Charlottesville Breaking News
The Sears Hill bridge will be saved. On Tuesday, July 27, the fate of the historic Staunton footbridge was sealed with the city’s decision to take ownership and restore the 106-year-old structure.
The debate came to a close with owner Richard Macher offering to pay up to $20,000 to temporarily remove the bridge, which currently stands atop the Staunton passenger rail station which he also owns. The City of Staunton agreed to match Macher’s pledge and assume responsibility for the restoration. The city’s $20,000 portion will come from its general fund, which City Manager Steve Owen noted might require a budget amendment.
Although no firm repair cost has been determined, prior estimates suggest the price could climb as high as $250,000, so Owen expressed hope that the community will get involved to close the funding gap.
Since the Hook first reported last week on the mysterious disappearance of Bel Rio owner James K. Baldi, local reporters have busily dug up new information that suggests the debonair 47-year-old freelance accountant and restaurateur’s impromptu vacation could become permanent.
It also appears that his 25-year-old traveling companion, Kristian Throckmorton, a former Bel Rio bartender, was indeed the subject of a missing persons report. While Throckmorton’s mother, Wendy Ellis, declined media comment when the story first broke July 20, a story in the Daily Progress reveals that the family filed a missing persons report, an action that appears to have launched a brief police investigation.
Bel Rio, the Downtown Belmont restaurant and music venue that has sparked a passionate debate over noise-levels at night spots–-which led to an amended City noise ordinance–-appears to have disappeared, along with its owner, without a sound.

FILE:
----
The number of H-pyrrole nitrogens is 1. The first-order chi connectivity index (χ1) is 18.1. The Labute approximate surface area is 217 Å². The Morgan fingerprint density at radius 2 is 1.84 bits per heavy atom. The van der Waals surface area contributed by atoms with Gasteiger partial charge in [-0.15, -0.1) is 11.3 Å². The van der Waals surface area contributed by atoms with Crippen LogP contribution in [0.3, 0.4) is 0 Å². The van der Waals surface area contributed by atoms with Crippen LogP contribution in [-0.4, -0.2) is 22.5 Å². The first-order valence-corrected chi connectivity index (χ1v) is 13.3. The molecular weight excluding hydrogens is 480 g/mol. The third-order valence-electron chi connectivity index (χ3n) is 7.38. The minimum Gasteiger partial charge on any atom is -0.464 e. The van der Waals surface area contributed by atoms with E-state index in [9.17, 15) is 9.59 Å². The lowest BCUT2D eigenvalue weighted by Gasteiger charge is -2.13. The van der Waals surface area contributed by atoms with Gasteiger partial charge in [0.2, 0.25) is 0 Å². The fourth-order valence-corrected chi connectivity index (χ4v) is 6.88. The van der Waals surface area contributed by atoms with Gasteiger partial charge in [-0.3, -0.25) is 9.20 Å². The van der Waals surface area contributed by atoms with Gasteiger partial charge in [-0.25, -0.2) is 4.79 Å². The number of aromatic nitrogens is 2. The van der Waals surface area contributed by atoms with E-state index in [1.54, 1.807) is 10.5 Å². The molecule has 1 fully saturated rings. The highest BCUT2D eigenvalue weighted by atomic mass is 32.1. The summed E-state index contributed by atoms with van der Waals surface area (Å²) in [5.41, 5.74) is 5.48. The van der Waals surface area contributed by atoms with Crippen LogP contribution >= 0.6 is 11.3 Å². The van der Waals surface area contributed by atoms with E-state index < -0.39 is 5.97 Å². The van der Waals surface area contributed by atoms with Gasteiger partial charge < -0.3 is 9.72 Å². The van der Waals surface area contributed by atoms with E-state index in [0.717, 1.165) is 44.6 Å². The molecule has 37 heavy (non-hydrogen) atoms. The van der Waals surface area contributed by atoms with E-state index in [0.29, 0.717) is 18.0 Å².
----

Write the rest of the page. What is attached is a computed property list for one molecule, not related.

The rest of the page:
A sign on Bel Rio’s door last week announced that the venue would be closed for two weeks for vacation and kitchen renovations, but that was news to building owner Jeff Easter.
“I still haven’t heard from him,” says Easter of Bel Rio owner Jim Baldi. “I think he’s gone.”
Police investigating the slaying of 20-year-old concert-goer Morgan Dana Harrington have made a "cold hit" connecting forensic evidence obtained in the investigation with an unknown 2005 rape suspect in Fairfax.
The young woman from Roanoke, who was pursuing an education degree at Virginia Tech, disappeared after leaving a Metallica concert on the night of October 17, 2009. Her mostly skeletal remains were discovered a little over three months later on 742-acre Anchorage Farm in southern Albemarle County.
Virginia State Police Bureau of Criminal Investigation’s Appomattox Field Office, University of Virginia Police, Albemarle County Police, and the Charlottesville Police are working with the City of Fairfax Police in regards to both criminal incidents.
Last year, our local governments stood behind the Rivanna Solid Waste Authority as it spent nearly $400,000 trying to prove that recycling entrepreneur Peter Van der Linde had defrauded area tax payers. Now it appears that tax payer funds, including disposal fees that once went to the RSWA, will be headed Van der Linde’s way.
Last week, Charlottesville City Council said good-bye to its long-standing support agreement with the RSWA, which had required City trash be taken to an RSWA-sponsored transfer station for the purpose of collecting a “service contribution fee” to support the Authority’s services, a...